mmm i'll submit Steve Gadd for the distinction of 'best' while the rest are very good.
    Gadd is a killer player fo sho, but the sound of his drums is just awful. Not much tone, just a barely tuned thud. That's a studio rat for ya.

    Gavin Harrison is one of my favorites these days. Take a listen to Porcupine Tree or he also plays on the new Pineapple Thief.
    https://youtu.be/8LTh10MHMOo

    Gavin, working for Zildjian: https://youtu.be/FFVmU75_Utg

    With Porcupine Tree: https://youtu.be/iBfY86cktN0 Check out his fill at 8:55. Fock me!!

  25. #25
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    Quote Originally Posted by Finch Platte View Post
    Gadd is a killer player fo sho, but the sound of his drums is just awful. Not much tone, just a barely tuned thud. That's a studio rat for ya.
    had a hearing test as of late...Gadd is the Dr literally and far from a studio rat..

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    barry "frosty" smith. legend.

  27. #27
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    Quote Originally Posted by nvphatty View Post
    had a hearing test as of late...Gadd is the Dr literally and far from a studio rat..
    Well, we must have a different definition of studio rat:
    https://en.m.wikipedia.org/wiki/Steve_Gadd

    "Gadd is one of the most well-known and highly regarded session and studio drummers in the industry."

    As for sound, it's all a matter of taste, but I like my drums to have some ring to them, not just a low thud.

  28. #28
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    Quote Originally Posted by Crankout View Post
    Her drumming is far from notable I would say.
    And that's his mom.

  29. #29
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    Vinnie Colaiuta back in the Zappa days: Cocaine drumming at its best!

    The drums on the album Shut Up and Play your guitar is mind blowing.

    Other favorites are Jean-Paul Gaster (Clutch) Danney Carey (Tool etc.) Stewart Copeland and am also a Ginger Baker fan.

    All the obvious ones of coures (Kupra, Rich). I like John Bonham too, but unlike Baker, he couldn't swing his way out of a paper bag.
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  30. #30
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    Quote Originally Posted by mlx john View Post
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    Vinnie Colaiuta back in the Zappa days: Cocaine drumming at its best!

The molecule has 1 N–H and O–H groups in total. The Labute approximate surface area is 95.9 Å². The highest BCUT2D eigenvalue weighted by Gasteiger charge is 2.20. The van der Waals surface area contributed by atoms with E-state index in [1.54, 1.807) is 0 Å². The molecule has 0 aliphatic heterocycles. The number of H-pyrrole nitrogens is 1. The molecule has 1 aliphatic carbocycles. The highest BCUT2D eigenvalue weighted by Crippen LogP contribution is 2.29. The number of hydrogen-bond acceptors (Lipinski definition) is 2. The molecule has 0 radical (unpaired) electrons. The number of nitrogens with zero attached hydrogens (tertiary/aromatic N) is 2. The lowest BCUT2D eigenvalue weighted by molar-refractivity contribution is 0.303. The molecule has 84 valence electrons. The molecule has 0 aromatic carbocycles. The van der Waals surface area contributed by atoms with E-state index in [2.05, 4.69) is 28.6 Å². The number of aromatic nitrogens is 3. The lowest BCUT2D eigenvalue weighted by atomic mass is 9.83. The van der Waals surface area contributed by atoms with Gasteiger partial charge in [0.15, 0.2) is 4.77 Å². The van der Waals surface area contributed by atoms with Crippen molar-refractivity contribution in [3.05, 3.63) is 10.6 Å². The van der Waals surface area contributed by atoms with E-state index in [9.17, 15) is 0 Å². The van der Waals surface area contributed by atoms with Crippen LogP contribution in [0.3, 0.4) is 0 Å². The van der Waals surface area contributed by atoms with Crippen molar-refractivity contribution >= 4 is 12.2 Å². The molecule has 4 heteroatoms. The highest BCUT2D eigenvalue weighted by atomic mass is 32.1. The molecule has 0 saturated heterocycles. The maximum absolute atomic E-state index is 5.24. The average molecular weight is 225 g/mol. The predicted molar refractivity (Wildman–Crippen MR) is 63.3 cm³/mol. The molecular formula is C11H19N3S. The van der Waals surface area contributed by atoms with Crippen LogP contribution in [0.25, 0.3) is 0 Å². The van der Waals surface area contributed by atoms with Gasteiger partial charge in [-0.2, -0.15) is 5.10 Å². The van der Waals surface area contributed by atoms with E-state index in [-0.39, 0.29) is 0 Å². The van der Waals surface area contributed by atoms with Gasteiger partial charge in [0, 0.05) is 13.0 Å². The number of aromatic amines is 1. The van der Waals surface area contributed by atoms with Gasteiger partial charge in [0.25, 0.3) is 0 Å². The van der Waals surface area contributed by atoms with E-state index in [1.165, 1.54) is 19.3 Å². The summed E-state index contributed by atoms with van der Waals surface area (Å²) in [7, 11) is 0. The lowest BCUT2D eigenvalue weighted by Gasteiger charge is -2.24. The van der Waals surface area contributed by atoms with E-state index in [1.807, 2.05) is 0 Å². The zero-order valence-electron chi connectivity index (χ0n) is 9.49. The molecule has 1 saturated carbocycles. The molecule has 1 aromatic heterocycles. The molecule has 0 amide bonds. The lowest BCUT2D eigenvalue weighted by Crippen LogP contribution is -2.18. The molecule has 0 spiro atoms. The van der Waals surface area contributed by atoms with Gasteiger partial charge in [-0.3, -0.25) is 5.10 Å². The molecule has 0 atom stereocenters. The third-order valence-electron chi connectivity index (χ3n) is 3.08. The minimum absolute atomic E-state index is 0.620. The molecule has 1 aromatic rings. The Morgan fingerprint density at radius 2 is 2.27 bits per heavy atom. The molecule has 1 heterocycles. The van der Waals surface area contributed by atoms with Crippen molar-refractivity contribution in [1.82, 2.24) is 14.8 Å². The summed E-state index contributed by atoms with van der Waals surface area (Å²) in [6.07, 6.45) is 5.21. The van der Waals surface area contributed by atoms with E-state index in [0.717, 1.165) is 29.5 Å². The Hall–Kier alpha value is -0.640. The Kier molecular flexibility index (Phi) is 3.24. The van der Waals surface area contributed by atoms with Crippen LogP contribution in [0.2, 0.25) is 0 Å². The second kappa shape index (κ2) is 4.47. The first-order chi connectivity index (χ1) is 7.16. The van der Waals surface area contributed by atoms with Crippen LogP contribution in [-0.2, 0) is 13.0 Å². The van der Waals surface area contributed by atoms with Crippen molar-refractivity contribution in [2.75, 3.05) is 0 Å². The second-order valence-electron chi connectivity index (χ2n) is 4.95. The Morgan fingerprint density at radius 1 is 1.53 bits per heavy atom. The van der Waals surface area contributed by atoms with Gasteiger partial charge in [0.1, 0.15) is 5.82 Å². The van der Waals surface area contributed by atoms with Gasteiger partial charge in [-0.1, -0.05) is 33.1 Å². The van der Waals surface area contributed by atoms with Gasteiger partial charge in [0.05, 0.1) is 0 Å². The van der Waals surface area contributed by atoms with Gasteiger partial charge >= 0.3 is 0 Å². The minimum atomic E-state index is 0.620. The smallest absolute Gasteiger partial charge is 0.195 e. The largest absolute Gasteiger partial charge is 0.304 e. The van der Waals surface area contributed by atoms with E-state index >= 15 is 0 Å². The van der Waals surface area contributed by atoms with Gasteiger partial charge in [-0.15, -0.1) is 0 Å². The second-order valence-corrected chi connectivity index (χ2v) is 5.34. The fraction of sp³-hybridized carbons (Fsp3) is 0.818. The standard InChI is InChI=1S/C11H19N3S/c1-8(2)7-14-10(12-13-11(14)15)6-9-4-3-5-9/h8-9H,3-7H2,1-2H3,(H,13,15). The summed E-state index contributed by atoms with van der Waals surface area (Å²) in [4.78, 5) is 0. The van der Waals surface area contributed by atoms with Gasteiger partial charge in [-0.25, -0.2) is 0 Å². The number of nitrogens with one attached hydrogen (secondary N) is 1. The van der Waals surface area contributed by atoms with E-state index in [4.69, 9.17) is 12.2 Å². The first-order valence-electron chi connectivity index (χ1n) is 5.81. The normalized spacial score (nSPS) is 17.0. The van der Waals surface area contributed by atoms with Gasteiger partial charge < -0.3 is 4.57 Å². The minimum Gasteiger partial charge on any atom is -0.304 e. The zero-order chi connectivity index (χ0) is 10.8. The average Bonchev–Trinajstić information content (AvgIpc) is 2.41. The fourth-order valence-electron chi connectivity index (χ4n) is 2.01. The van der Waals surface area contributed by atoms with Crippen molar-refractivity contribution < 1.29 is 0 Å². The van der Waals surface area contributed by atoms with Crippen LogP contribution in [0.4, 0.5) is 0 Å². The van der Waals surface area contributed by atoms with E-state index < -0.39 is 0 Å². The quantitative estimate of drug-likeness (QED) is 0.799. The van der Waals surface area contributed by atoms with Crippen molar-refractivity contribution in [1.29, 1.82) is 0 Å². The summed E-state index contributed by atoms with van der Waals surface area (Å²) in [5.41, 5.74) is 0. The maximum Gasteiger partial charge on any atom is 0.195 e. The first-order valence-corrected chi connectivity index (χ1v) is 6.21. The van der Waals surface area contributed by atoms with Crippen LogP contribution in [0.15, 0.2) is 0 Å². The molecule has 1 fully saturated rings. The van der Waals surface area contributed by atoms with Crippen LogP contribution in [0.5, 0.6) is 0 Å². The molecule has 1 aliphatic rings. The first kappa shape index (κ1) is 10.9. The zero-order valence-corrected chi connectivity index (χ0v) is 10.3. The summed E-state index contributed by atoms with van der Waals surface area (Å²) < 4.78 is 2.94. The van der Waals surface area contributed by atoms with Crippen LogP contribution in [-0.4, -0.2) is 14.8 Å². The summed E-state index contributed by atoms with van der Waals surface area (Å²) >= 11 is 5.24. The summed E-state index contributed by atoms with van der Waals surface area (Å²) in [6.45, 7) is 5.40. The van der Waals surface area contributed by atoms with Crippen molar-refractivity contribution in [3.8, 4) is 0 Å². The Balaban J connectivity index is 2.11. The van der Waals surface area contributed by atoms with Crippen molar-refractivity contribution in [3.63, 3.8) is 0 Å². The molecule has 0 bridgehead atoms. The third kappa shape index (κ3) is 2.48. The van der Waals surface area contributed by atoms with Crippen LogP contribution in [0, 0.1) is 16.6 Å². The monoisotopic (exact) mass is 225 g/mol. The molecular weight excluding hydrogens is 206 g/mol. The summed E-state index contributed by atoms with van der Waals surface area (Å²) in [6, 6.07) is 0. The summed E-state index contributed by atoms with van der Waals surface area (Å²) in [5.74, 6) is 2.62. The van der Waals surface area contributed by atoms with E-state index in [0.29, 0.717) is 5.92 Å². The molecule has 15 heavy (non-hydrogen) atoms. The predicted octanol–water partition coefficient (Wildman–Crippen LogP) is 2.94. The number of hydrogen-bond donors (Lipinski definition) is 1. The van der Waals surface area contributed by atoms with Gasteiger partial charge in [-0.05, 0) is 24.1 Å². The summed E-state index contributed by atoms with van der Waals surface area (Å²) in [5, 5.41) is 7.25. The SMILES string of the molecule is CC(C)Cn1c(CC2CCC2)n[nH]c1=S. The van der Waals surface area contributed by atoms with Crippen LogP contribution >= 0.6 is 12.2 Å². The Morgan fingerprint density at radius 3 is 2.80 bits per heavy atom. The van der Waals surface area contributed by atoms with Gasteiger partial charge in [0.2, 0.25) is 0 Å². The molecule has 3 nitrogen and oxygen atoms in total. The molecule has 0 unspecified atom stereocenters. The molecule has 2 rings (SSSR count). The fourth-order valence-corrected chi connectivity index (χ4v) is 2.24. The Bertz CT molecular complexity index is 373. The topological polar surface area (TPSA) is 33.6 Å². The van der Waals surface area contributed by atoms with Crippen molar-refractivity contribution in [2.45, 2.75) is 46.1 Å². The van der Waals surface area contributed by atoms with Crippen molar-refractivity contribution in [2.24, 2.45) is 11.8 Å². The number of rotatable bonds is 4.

The drums on the album Shut Up and Play your guitar is mind blowing.

    Other favorites are Jean-Paul Gaster (Clutch) Danney Carey (Tool etc.) Stewart Copeland and am also a Ginger Baker fan.

    All the obvious ones of coures (Kupra, Rich). I like John Bonham too, but unlike Baker, he couldn't swing his way out of a paper bag.
    Vinnie!

    If you get a chance to see Jeff Beck's Live At Ronnie Scott's DVD, you'll see some more mind-blowing Vinnieness. Plus, the bass player (Tal Wilkenfeld) is a little cutie-pie.

    I understand she and Vinnie were an item for a while

  31. #31
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    Quote Originally Posted by Crankout View Post
    I prefer a drum duel...
    Drum battles are pretty fun


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    I can't believe that nobody here has included Meytal yet. Do I have to do all the work for yooz guyz?!

    https://www.youtube.com/watch?v=OsECcz6I3BA
    Last edited by Hawgzilla; 09-07-2016 at 07:43 PM.

  33. #33
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    Chris Corsano kicks all kinds of ass!


  34. #34
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    Speed Stamina and Endurance with Tiff

    Adventure Drums is a rabbit hole of some really funny drum humor

    https://youtube.com/watch?v=6u7ryHcJ9OE
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  35. #35
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    Quote Originally Posted by Finch Platte View Post
    Gadd is a killer player fo sho, but the sound of his drums is just awful. Not much tone, just a barely tuned thud. That's a studio rat for ya.

    Gavin Harrison is one of my favorites these days. Take a listen to Porcupine Tree or he also plays on the new Pineapple Thief.
    https://youtu.be/8LTh10MHMOo

    Gavin, working for Zildjian: https://youtu.be/FFVmU75_Utg

    With Porcupine Tree: https://youtu.be/iBfY86cktN0 Check out his fill at 8:55. Fock me!!
    9:30 is ridiculous, too. Gavin is a beast. Definitely one of my favorites. He was always good but really blossomed on Fear of a Blank Planet. Add Mike Portnoy, Danny Carey and Nick D'Virgillio to my list of favorites.
    No moss...

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  37. #37
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    And before anyone bags Ringo [or flames me] listen to this...